Toronto Union reveals part two of Black Dreams and Aspirations: A free art exhibition exploring the power of dreams

Opening on May 23, Toronto Union reveals part two of Black Dreams and Aspirations, a free, publicly accessible art exhibition co-curated with MakeRoom Inc. and featuring special guest artist Yasin Osman. This exhibit is sponsored by TD Bank Group (TD) and runs until August.

Located in Union’s West Wing, Black Dreams and Aspirations addresses the question: What does it mean to dream while Black?  The second cohort features new work from six artists: Delali Cofie, Sudaneeya (Iman Abbaro), Adetona Omokanye, Rlev (Ridge Levene), Troydel Wallace, and Theodore Walker Robinson, all with inspiring stories.

Theodore Walker Robinson, A Braille Transcription: This piece is a tactile braille transcription of an excerpt of Langston Hughes’ poem "Dreams."  By transcribing this poem and making this public installation accessible to the Blind community, the artist aims to inspire Blind, low vision and visually impaired Black people to never defer their dreams and to treat every idea as a world of ardent possibility that requires sustenance to live and grow. Blind dreams matter. Black Blind dreams matter. 

Delali Cofie, Day Dreaming: Photographed in 2020, this is a portrait of the artist's friend Mansa. Cofie was inspired by his friend's courage and drive to chase his dreams during a time of uncertainty. The portrait captures the strength of the human spirit against the unknown. The style of the photograph is influenced by West African wood carvings, a practice that the artist learned from his father.

Iman Abbaro (Sudaneeya), Danya/Elements: This photograph captures the artist’s cousin in a Sudanese clothing store in Regent Park, in her element and existing freely. In the context of the ongoing war in Sudan, the artist wants this image to serve as a reminder to Sudanese people - and others affected by war - that the freedom we continue to dream of during these times is achievable.

Adetona Omokanye, Gèlè: Gèlè is a traditional head-tie in Yoruba culture. This photograph is an ode to Yoruba women's agency and adventures, both as individuals and as a collective. It is a visual performance of identity, and a call to embrace one's roots with pride.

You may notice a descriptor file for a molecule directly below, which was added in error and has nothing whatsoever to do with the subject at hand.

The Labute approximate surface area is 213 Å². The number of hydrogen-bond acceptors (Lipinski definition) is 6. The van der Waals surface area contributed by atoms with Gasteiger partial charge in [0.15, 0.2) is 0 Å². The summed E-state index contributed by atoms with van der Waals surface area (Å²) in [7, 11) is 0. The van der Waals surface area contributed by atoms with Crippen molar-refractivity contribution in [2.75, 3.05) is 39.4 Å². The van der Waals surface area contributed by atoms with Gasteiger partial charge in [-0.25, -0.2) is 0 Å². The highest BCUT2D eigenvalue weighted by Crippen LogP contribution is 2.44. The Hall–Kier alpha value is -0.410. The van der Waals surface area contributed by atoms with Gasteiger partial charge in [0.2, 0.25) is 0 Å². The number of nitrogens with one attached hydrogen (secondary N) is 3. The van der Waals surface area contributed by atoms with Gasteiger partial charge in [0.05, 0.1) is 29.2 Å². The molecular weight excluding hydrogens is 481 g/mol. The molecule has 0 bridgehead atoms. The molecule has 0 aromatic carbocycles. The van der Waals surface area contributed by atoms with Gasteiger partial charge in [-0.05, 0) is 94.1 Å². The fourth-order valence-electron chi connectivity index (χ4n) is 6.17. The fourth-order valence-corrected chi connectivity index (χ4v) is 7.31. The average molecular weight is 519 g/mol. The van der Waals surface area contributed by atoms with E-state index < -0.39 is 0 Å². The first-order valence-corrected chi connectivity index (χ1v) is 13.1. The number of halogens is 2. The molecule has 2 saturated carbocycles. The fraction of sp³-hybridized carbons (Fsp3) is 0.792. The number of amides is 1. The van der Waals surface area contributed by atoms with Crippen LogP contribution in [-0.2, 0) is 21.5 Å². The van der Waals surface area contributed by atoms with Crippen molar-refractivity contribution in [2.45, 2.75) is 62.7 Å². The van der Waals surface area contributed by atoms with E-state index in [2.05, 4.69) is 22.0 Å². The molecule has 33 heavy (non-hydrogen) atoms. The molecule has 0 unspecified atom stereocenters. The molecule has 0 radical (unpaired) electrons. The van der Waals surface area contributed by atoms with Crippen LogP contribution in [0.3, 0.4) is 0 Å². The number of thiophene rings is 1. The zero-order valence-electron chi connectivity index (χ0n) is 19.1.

Ridge Levene, Interconnect: This digital illustration is the artist’s emotional and personal representation of how the Black man manifests his goals through interpersonal reflection. As a young boy the future seems so tangible and exciting, but societal pressures and racial barriers create a disconnect for him. As the Black man grows older and finds new ways to navigate these tribulations, he reflects back to his younger self and has a better sense of how to better bring his dreams to life.

Troydel Wallace, Generational Melody: Inspired by a personal quest to illuminate the intrinsic value of Blackness in Western culture, the gold-style artwork is a poignant metaphor for worth, aspirations, and growth. This piece mirrors the collective aspirations of the African Diaspora to elevate every unique quality that defines us culturally, physically, and spiritually.

"These new pieces further examine how we think about, and interact with, dreaming," said MakeRoom Inc. "They explore how dreams are passed down through cultural and artistic practices, how they evolve, and how they can build a more accessible world. Our capacity to build something new, something better, depends on our ability to dream it and the aspiration to make it a reality. We hope this collection inspires all who see it with the bravery and creativity to dream."

In addition to the group series, special guest artist Yasin Osman’s solo exhibition titled Dreaming in Colour continues to be on display, a poignant exploration of youth and aspiration, featuring striking large scale black & white portraits of young Somali children aged 11 to 16. Accompanying these visuals are narratives detailing their own dreams and aspirations. This collection honours young peoples’ resilience, hope, and untapped potential. This portion of the exhibition is presented in the Oak Room at Union.

“Union remains fervently committed to embodying the diversity of Canadians through our multifaceted programming,” said Syma Shah, Executive Director of Programming. “This vision promotes and applauds creativity, diversity, inclusion, and accessibility through our series of free year-round events, spotlighting Toronto’s cultural landscape. We are so excited to launch the second cohort of artists in this exhibition, and breathe new life into the space with the same message.” 

Union, more than a space that Canadians transit through, is also a space-maker for culture and art, and a role model in community investment for accessible public art. Union’s partnership with MakeRoom Inc. was born out of a shared mission to create spaces for local artists that are inclusive and diverse. Union’s commitment to supporting Black artists is a programmatic mandate all year long. 

"I am incredibly proud to see this art exhibit evolve and spotlight the thought-provoking creativity of six more talented artists." Says Michael Armstrong, Vice President, Brand, Sponsorship and North American Brand Management. "At TD, we have a long-standing commitment to supporting arts and culture.  In collaborating with Union Station to make this exhibit happen, we are hoping that consumers will take notice and the art will spark conversation, inspire connections and foster a strong sense of community."

The exhibition is open daily during station operation hours and is located on the ground level in the West Wing and Oak Room. Admission is free. For more information visit